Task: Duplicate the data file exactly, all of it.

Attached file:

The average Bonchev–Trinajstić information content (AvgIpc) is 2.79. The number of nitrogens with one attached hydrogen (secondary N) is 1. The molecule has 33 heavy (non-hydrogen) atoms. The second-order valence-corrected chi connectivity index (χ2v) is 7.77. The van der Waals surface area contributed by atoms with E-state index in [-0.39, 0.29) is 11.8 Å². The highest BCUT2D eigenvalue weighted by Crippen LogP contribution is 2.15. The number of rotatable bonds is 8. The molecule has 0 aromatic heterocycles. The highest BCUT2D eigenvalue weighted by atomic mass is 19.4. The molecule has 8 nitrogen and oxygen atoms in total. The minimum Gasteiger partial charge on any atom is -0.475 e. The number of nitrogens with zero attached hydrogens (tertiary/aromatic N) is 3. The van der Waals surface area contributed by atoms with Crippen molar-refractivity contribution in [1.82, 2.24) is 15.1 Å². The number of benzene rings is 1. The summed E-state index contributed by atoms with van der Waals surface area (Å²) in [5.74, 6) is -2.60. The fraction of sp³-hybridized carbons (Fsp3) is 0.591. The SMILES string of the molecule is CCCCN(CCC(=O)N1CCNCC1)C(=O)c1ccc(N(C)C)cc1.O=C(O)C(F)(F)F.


The average Bonchev–Trinajstić information content (AvgIpc) is 2.79. The number of nitrogens with one attached hydrogen (secondary N) is 1. The molecule has 33 heavy (non-hydrogen) atoms. The second-order valence-corrected chi connectivity index (χ2v) is 7.77. The van der Waals surface area contributed by atoms with E-state index in [-0.39, 0.29) is 11.8 Å². The highest BCUT2D eigenvalue weighted by Crippen LogP contribution is 2.15. The number of rotatable bonds is 8. The molecule has 0 aromatic heterocycles. The highest BCUT2D eigenvalue weighted by atomic mass is 19.4. The molecule has 8 nitrogen and oxygen atoms in total. The minimum Gasteiger partial charge on any atom is -0.475 e. The number of nitrogens with zero attached hydrogens (tertiary/aromatic N) is 3. The van der Waals surface area contributed by atoms with Crippen molar-refractivity contribution in [1.82, 2.24) is 15.1 Å². The number of benzene rings is 1. The summed E-state index contributed by atoms with van der Waals surface area (Å²) in [5.74, 6) is -2.60. The fraction of sp³-hybridized carbons (Fsp3) is 0.591. The SMILES string of the molecule is CCCCN(CCC(=O)N1CCNCC1)C(=O)c1ccc(N(C)C)cc1.O=C(O)C(F)(F)F.